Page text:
Shell’s first-quarter profits exceeded market expectations on Thursday, as the energy major maintained its dividend and announced a further $4bn of share buybacks.
The company reported adjusted earnings of $9.6bn, easily surpassing average analyst estimates of $8bn. Although lower than the $9.8bn Shell reported in the final quarter of 2022, its latest profits eclipsed the $9.1bn it made in the first three months of last year when Russia’s invasion of Ukraine sent oil and gas prices soaring.
The bumper earnings were driven by improved operational performance and better results in trading, Shell said in a statement. That helped offset the effect of lower oil and gas prices.
The quarter was the first for the company under chief executive Wael Sawan, who took the top job in January. Sawan, a Shell lifer and former head of its oil, gas and renewables businesses, has pledged to focus on performance in a bid to close a yawning valuation gap between Shell and US rivals, which are valued at higher multiples of their cash flow.
To help close that gap, Shell has committed to using excess cash to repurchase its own shares. In the first quarter, Shell said it had returned $6.3bn to shareholders through $2bn in dividend payments and $4.3bn of share repurchases.
Last year, the group distributed $26bn to investors, including $18bn in share buybacks, as the upheaval in global energy markets helped the company to a record annual profit of $40bn.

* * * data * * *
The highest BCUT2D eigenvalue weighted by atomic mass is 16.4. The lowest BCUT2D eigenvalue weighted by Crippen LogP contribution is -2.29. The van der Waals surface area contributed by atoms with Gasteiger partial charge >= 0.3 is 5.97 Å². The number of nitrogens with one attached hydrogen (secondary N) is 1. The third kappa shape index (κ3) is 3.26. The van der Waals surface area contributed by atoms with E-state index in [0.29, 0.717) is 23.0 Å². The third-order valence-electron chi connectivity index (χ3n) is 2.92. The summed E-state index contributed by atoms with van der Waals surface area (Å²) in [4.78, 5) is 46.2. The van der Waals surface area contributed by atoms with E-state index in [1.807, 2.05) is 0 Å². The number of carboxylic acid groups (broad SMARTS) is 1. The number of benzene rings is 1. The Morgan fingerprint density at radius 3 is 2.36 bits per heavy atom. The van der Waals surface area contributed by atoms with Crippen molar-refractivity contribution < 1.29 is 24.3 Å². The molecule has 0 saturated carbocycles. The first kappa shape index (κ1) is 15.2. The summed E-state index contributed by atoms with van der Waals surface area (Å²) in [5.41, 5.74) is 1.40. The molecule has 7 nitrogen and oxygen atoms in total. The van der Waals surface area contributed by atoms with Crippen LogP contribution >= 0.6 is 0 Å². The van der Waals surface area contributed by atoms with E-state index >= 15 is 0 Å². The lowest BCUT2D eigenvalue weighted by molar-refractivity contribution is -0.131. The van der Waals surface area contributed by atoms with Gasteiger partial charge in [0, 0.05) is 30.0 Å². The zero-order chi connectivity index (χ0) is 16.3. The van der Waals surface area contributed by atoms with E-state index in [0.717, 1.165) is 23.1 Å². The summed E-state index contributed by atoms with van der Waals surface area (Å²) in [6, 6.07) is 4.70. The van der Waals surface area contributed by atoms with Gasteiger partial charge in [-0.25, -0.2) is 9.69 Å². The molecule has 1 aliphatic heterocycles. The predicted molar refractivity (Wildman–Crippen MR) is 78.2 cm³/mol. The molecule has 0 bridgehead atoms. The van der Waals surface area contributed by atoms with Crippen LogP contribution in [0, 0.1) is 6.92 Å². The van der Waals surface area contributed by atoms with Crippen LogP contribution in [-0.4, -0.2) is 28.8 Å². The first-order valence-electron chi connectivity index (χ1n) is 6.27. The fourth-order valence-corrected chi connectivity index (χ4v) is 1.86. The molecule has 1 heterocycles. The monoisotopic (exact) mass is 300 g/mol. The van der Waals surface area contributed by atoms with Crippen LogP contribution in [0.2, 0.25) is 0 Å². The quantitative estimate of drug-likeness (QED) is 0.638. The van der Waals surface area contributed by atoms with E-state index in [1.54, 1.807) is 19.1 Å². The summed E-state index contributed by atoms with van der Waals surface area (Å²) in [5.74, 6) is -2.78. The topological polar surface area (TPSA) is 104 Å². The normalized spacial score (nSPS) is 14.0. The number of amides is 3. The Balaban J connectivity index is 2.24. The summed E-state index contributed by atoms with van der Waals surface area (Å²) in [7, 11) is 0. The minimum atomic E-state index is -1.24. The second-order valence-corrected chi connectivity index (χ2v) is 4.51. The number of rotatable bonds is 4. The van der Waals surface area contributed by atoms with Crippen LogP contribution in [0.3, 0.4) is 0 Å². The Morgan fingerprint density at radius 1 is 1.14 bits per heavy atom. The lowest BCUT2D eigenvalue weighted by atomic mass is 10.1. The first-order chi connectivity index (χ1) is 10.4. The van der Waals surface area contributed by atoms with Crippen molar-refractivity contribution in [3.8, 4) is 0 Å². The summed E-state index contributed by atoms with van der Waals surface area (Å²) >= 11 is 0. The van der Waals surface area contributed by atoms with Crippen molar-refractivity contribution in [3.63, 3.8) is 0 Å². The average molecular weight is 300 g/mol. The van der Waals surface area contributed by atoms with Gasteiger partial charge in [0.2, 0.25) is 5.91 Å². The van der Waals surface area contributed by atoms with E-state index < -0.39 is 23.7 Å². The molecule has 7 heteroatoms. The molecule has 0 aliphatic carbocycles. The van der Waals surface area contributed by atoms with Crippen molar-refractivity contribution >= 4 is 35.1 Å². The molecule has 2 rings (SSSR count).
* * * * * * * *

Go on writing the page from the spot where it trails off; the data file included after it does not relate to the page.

The biggest earnings driver in the first quarter was the integrated gas business, which includes Shell’s giant liquefied natural gas trading operation. Higher LNG production at Shell’s Prelude operation in Australia helped offset falling prices, while trading had another strong quarter, delivering gas earnings of $4.9bn.
Like BP and TotalEnergies, Shell does not provide a full financial breakdown of the profitability of its commodity traders, but its vast trading operation is an increasingly important driver of profits. Analysts at Bernstein Research estimate that trading contributed about $16.6bn in earnings before interest, tax, depreciation and amortisation in 2022, representing 20 per of the group earnings.
Sawan insists he does not plan to change the strategy he helped develop under former chief executive Ben van Beurden but has also indicated he would consider boosting oil production rather than continue to let it fall by 1 to 2 per cent per year as Shell previously pledged.
Shell has said it would provide more guidance about the companies’ plans and targets at an investor day in the US on June 14.